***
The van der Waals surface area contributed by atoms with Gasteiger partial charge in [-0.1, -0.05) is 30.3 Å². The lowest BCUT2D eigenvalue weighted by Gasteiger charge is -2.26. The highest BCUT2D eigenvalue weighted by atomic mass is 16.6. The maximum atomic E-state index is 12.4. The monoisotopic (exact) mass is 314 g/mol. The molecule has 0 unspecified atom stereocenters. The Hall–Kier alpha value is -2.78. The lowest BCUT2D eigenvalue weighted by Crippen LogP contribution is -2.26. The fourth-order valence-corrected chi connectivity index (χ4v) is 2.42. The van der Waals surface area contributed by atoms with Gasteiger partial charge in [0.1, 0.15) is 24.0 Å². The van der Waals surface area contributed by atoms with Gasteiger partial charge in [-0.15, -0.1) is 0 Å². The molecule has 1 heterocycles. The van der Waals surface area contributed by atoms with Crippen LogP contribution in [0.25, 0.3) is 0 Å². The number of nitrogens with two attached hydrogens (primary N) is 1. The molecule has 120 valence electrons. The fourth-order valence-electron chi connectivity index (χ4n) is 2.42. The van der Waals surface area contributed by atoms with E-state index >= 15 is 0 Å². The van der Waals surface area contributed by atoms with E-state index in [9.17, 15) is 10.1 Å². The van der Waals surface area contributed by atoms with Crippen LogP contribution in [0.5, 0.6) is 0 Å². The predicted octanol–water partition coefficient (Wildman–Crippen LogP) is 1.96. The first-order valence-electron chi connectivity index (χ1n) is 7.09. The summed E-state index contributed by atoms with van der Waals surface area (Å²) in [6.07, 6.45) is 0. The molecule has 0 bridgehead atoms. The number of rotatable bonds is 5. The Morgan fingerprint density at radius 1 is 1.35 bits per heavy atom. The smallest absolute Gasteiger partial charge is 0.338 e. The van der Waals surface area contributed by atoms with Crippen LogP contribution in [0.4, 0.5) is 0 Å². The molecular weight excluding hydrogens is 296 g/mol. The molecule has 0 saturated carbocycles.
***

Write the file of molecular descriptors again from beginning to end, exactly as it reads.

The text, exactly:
The van der Waals surface area contributed by atoms with Gasteiger partial charge in [-0.1, -0.05) is 30.3 Å². The lowest BCUT2D eigenvalue weighted by Gasteiger charge is -2.26. The highest BCUT2D eigenvalue weighted by atomic mass is 16.6. The maximum atomic E-state index is 12.4. The monoisotopic (exact) mass is 314 g/mol. The molecule has 0 unspecified atom stereocenters. The Hall–Kier alpha value is -2.78. The lowest BCUT2D eigenvalue weighted by Crippen LogP contribution is -2.26. The fourth-order valence-corrected chi connectivity index (χ4v) is 2.42. The van der Waals surface area contributed by atoms with Gasteiger partial charge in [0.1, 0.15) is 24.0 Å². The van der Waals surface area contributed by atoms with Gasteiger partial charge in [-0.15, -0.1) is 0 Å². The molecule has 1 heterocycles. The van der Waals surface area contributed by atoms with Crippen LogP contribution in [0.25, 0.3) is 0 Å². The number of nitrogens with two attached hydrogens (primary N) is 1. The molecule has 120 valence electrons. The fourth-order valence-electron chi connectivity index (χ4n) is 2.42. The van der Waals surface area contributed by atoms with E-state index >= 15 is 0 Å². The van der Waals surface area contributed by atoms with E-state index in [9.17, 15) is 10.1 Å². The van der Waals surface area contributed by atoms with Crippen LogP contribution in [0.5, 0.6) is 0 Å². The predicted octanol–water partition coefficient (Wildman–Crippen LogP) is 1.96. The first-order valence-electron chi connectivity index (χ1n) is 7.09. The summed E-state index contributed by atoms with van der Waals surface area (Å²) in [6.07, 6.45) is 0. The molecule has 0 bridgehead atoms. The number of rotatable bonds is 5. The Morgan fingerprint density at radius 1 is 1.35 bits per heavy atom. The smallest absolute Gasteiger partial charge is 0.338 e. The van der Waals surface area contributed by atoms with Crippen LogP contribution in [0.4, 0.5) is 0 Å². The molecular weight excluding hydrogens is 296 g/mol. The molecule has 0 saturated carbocycles.